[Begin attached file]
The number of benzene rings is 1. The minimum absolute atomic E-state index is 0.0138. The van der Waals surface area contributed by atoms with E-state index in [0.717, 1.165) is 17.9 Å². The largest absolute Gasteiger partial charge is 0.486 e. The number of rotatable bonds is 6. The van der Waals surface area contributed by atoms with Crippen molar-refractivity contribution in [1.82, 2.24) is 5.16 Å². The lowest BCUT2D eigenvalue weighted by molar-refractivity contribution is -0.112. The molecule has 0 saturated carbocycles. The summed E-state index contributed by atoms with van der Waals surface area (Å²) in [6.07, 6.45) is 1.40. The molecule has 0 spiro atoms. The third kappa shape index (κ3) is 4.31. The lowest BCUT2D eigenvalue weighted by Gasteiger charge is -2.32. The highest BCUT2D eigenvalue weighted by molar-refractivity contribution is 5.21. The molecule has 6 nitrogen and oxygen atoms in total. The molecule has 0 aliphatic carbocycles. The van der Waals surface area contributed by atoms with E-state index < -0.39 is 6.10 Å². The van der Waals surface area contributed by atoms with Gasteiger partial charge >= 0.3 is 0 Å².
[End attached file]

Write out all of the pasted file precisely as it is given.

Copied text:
The number of benzene rings is 1. The minimum absolute atomic E-state index is 0.0138. The van der Waals surface area contributed by atoms with E-state index in [0.717, 1.165) is 17.9 Å². The largest absolute Gasteiger partial charge is 0.486 e. The number of rotatable bonds is 6. The van der Waals surface area contributed by atoms with Crippen molar-refractivity contribution in [1.82, 2.24) is 5.16 Å². The lowest BCUT2D eigenvalue weighted by molar-refractivity contribution is -0.112. The molecule has 0 saturated carbocycles. The summed E-state index contributed by atoms with van der Waals surface area (Å²) in [6.07, 6.45) is 1.40. The molecule has 0 spiro atoms. The third kappa shape index (κ3) is 4.31. The lowest BCUT2D eigenvalue weighted by Gasteiger charge is -2.32. The highest BCUT2D eigenvalue weighted by molar-refractivity contribution is 5.21. The molecule has 6 nitrogen and oxygen atoms in total. The molecule has 0 aliphatic carbocycles. The van der Waals surface area contributed by atoms with E-state index < -0.39 is 6.10 Å². The van der Waals surface area contributed by atoms with Gasteiger partial charge >= 0.3 is 0 Å².